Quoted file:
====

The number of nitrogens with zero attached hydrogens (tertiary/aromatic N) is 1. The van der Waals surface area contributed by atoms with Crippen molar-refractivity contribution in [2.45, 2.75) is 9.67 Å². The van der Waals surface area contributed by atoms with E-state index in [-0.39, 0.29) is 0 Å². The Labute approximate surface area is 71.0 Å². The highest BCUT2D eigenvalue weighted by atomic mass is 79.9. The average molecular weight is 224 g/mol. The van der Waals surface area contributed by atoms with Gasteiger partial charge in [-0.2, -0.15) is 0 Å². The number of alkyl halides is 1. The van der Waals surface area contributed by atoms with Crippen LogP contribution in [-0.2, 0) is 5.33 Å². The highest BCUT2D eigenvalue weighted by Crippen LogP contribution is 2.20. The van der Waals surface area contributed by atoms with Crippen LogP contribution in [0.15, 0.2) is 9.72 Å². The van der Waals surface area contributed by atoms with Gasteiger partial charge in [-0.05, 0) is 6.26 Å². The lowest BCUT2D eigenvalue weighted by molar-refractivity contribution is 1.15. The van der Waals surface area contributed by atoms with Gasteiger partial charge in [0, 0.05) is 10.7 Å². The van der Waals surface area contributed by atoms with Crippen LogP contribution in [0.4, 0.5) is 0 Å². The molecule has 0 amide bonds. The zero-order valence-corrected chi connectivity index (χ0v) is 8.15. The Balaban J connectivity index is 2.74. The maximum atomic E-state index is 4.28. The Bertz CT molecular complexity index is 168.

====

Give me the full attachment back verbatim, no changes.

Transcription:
The number of nitrogens with zero attached hydrogens (tertiary/aromatic N) is 1. The van der Waals surface area contributed by atoms with Crippen molar-refractivity contribution in [2.45, 2.75) is 9.67 Å². The van der Waals surface area contributed by atoms with E-state index in [-0.39, 0.29) is 0 Å². The Labute approximate surface area is 71.0 Å². The highest BCUT2D eigenvalue weighted by atomic mass is 79.9. The average molecular weight is 224 g/mol. The van der Waals surface area contributed by atoms with Gasteiger partial charge in [-0.2, -0.15) is 0 Å². The number of alkyl halides is 1. The van der Waals surface area contributed by atoms with Crippen LogP contribution in [-0.2, 0) is 5.33 Å². The highest BCUT2D eigenvalue weighted by Crippen LogP contribution is 2.20. The van der Waals surface area contributed by atoms with Crippen LogP contribution in [0.15, 0.2) is 9.72 Å². The van der Waals surface area contributed by atoms with Gasteiger partial charge in [-0.05, 0) is 6.26 Å². The lowest BCUT2D eigenvalue weighted by molar-refractivity contribution is 1.15. The van der Waals surface area contributed by atoms with Gasteiger partial charge in [0, 0.05) is 10.7 Å². The van der Waals surface area contributed by atoms with Crippen LogP contribution in [0.4, 0.5) is 0 Å². The molecule has 0 amide bonds. The zero-order valence-corrected chi connectivity index (χ0v) is 8.15. The Balaban J connectivity index is 2.74. The maximum atomic E-state index is 4.28. The Bertz CT molecular complexity index is 168.